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Discussion Starter · #1 ·
DD (8yrs.) is having a hard time with spelling.
We have never used any type of curric. for spelling. She just wasn't into it the time we tried spelling curric. Its been a couple years since then. Instead, we've done other things to learn to spell like play scrabble, write letters to pen pals and family, mad libs ect. but these seem to not really "help" her spelling skills. She is a great reader, well above her grade but can't spell
Even a simple word like kite, is a struggle. How can i help her with this? I am willing to try a spelling curriculum again if its more than just worksheets and tests. Anybody know of a good curriculum for visual learners?
 

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Discussion Starter · #3 ·
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Originally Posted by Hera View Post

How is spelling difficulty affecting her life right now?
I have notice that as she is getting older, she is starting to become more independent and frustrated. Where as, she use to just ask me how to spell something and I would tell her. Now she is trying to sound out words without my help and becomes frustrated. I think it started when she joined a group called "sunbeams". Its like girl scouts minus the cookie sales. She loves going but I know some of the girls there give her slack because she is home schooled. She LOVES to write, especially comics, and I hate seeing her become frustrated with one of her passions.
 

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At what level is she reading? If about 3rd grade or up, I'd recommend checking out Sequential Spelling. The program is designed for dyslexics, but is excellent for visual learners as well. The first week or two is available for download, as well as instructions for how to use the program. There's no pressure and because the words are corrected as you go, every day's list ends up perfect. We use a whiteboard with about 6 colours of markers. The student response book is not necessary; you can easily make up sheets yourself.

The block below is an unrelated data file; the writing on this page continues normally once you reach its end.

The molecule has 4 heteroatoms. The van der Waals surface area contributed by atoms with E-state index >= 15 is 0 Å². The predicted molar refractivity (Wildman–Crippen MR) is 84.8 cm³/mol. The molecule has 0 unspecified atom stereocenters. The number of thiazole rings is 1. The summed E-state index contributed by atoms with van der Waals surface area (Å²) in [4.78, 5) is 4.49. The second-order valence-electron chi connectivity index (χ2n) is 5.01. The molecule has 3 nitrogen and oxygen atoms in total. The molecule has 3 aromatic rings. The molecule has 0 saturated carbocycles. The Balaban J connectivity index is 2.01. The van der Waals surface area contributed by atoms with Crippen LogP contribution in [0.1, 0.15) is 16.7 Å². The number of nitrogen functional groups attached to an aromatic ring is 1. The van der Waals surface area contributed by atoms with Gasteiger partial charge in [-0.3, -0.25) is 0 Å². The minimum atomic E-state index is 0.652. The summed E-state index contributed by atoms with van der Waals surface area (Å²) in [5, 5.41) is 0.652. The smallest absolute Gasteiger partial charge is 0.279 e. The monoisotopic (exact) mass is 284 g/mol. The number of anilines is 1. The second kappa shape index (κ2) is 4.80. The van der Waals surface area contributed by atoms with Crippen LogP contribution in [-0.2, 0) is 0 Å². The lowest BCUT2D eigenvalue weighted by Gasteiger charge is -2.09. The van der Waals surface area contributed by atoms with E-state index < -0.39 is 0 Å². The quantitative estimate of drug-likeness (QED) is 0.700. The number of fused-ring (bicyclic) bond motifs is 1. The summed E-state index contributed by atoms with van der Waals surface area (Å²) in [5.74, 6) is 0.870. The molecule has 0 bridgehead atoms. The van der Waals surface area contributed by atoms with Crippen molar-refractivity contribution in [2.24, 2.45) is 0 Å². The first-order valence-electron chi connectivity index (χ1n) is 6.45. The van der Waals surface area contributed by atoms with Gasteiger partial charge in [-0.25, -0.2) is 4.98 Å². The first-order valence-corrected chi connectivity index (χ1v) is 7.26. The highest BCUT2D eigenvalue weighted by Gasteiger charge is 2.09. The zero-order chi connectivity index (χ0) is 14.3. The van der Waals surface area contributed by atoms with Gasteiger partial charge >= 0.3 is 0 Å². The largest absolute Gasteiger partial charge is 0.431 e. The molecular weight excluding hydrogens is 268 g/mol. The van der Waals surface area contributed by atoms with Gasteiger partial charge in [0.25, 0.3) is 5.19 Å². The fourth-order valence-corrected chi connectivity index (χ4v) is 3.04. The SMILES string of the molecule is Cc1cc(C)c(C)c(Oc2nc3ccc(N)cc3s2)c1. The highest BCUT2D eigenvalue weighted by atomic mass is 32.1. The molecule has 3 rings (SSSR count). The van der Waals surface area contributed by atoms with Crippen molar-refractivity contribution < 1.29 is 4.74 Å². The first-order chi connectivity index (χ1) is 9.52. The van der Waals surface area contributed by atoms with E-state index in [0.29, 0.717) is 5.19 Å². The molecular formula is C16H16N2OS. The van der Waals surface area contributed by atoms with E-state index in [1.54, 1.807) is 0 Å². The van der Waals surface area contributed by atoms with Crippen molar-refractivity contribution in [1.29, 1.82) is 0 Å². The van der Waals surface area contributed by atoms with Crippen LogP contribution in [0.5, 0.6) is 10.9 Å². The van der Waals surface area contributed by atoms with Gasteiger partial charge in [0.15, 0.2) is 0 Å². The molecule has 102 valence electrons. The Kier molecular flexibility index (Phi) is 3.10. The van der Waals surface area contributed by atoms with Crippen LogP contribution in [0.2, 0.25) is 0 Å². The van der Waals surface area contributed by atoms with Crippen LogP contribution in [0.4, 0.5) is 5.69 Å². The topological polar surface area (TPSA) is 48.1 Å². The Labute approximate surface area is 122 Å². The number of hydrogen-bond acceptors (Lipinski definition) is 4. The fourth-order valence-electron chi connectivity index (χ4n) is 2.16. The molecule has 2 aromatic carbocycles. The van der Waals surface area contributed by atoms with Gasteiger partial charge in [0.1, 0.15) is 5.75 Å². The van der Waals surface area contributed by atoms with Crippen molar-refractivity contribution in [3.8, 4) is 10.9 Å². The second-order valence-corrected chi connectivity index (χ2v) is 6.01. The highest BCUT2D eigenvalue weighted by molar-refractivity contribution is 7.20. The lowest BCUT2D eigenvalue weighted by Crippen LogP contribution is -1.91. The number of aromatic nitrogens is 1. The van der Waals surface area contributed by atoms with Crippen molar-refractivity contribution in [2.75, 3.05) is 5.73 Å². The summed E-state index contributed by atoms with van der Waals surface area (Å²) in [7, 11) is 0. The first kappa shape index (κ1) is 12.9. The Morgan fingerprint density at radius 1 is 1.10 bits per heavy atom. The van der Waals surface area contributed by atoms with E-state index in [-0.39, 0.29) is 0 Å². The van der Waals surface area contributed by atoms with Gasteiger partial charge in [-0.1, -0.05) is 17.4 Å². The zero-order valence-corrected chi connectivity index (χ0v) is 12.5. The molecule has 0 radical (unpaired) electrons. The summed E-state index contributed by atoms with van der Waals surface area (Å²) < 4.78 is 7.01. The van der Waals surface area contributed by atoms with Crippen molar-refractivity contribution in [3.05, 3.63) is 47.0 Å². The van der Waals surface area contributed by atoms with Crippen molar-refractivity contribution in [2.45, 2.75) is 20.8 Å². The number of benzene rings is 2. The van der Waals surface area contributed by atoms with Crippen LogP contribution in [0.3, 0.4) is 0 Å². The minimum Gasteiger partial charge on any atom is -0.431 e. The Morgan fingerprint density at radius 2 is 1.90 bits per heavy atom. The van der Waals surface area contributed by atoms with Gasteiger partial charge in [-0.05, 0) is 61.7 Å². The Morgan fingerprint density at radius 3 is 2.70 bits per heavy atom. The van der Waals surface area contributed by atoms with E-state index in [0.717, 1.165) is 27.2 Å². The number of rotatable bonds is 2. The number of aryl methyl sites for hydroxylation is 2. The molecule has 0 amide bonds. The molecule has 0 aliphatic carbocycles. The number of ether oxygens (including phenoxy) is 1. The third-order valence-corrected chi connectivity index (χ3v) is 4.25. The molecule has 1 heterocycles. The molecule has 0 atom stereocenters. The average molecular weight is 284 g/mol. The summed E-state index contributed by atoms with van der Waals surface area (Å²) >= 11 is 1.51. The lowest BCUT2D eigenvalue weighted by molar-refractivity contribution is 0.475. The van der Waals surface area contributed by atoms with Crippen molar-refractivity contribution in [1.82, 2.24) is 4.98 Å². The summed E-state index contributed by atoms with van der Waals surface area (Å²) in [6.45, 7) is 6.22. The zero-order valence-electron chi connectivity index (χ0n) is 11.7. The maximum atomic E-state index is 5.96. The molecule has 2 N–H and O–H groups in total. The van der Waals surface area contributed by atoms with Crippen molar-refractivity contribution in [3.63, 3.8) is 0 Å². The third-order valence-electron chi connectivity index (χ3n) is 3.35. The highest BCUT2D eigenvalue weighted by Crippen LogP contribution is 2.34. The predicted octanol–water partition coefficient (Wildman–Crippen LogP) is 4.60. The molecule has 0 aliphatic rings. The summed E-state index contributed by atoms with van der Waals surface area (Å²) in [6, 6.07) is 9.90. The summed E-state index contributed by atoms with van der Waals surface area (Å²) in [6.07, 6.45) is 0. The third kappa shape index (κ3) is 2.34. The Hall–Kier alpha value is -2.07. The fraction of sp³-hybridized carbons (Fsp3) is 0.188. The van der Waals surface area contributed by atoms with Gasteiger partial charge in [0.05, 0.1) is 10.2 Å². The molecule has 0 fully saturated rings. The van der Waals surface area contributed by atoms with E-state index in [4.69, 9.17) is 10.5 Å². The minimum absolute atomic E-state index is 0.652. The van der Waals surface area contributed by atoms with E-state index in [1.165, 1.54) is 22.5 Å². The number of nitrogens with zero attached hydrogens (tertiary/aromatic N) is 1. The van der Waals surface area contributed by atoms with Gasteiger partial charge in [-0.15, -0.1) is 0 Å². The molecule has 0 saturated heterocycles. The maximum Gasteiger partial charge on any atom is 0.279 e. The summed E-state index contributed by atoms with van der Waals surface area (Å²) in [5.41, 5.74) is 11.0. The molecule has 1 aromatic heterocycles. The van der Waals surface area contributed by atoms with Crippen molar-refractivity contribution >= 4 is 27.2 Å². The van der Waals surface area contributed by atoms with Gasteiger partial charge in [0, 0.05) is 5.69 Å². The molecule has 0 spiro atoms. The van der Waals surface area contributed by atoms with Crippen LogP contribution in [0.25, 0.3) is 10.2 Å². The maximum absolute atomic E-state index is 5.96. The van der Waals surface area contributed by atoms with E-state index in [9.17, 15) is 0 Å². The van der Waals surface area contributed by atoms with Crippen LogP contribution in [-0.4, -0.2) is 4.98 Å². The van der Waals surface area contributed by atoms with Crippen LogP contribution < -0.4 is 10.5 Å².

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Is she able to get pretty close? I'm thinking, if she could type words into Word, then she could use the spell check. I do similar stuff with google too, searching for something and then seeing if it asks me "did you mean ___ "

You said she was independent, so that seems like something that she could do on her own. I think the Spelling Power book is pretty good, lots of word lists and it doesn't take a lot of time, but she has to want to take spelling tests which can get old pretty fast.
 

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Long story, but there's a point
: When my son was about 9 or so, we went to a speech therapist to have him tested for auditory discrimination problems. The reason was that he was having a hard time remembering simple sequences he heard. For instance, I was in the bathtub once when I called out into the other room and asked him to go into the living room and turn on the heat - and find the book so we could read it when I got out. He couldn't remember all that - I had to repeat them a few times: "Three things - go to the living room, turn on the heat, find the book." He felt overwhelmed, but finally, he was able to repeat them, and started off. At that point, I said, "Oh, would you turn the light off in that room as you leave..." Well, that did it - he was really frustrated: "OH NO! Now you've got me all confused - I can't remember all that!" I was a little freaked out, wondering what in the world was going on.